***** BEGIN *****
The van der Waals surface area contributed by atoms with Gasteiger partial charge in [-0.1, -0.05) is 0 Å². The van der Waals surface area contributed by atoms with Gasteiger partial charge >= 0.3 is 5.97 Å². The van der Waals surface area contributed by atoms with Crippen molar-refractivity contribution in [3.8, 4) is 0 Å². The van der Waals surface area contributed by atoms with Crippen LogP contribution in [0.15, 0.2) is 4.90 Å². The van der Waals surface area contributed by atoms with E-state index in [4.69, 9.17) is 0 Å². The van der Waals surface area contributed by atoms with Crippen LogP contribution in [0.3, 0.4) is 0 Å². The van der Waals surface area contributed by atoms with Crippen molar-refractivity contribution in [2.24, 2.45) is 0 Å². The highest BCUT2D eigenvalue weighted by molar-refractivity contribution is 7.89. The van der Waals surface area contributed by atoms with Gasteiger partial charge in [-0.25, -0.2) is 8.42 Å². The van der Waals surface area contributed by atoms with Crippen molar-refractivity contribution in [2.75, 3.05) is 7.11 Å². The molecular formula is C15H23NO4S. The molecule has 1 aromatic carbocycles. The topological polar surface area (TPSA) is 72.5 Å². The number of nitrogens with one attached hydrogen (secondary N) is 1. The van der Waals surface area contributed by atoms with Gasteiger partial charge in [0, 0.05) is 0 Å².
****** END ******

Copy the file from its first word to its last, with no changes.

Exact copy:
The van der Waals surface area contributed by atoms with Gasteiger partial charge in [-0.1, -0.05) is 0 Å². The van der Waals surface area contributed by atoms with Gasteiger partial charge >= 0.3 is 5.97 Å². The van der Waals surface area contributed by atoms with Crippen molar-refractivity contribution in [3.8, 4) is 0 Å². The van der Waals surface area contributed by atoms with Crippen LogP contribution in [0.15, 0.2) is 4.90 Å². The van der Waals surface area contributed by atoms with E-state index in [4.69, 9.17) is 0 Å². The van der Waals surface area contributed by atoms with Crippen LogP contribution in [0.3, 0.4) is 0 Å². The van der Waals surface area contributed by atoms with Crippen molar-refractivity contribution in [2.24, 2.45) is 0 Å². The highest BCUT2D eigenvalue weighted by molar-refractivity contribution is 7.89. The van der Waals surface area contributed by atoms with Gasteiger partial charge in [-0.25, -0.2) is 8.42 Å². The van der Waals surface area contributed by atoms with Crippen molar-refractivity contribution in [2.75, 3.05) is 7.11 Å². The molecular formula is C15H23NO4S. The molecule has 1 aromatic carbocycles. The topological polar surface area (TPSA) is 72.5 Å². The number of nitrogens with one attached hydrogen (secondary N) is 1. The van der Waals surface area contributed by atoms with Gasteiger partial charge in [0, 0.05) is 0 Å².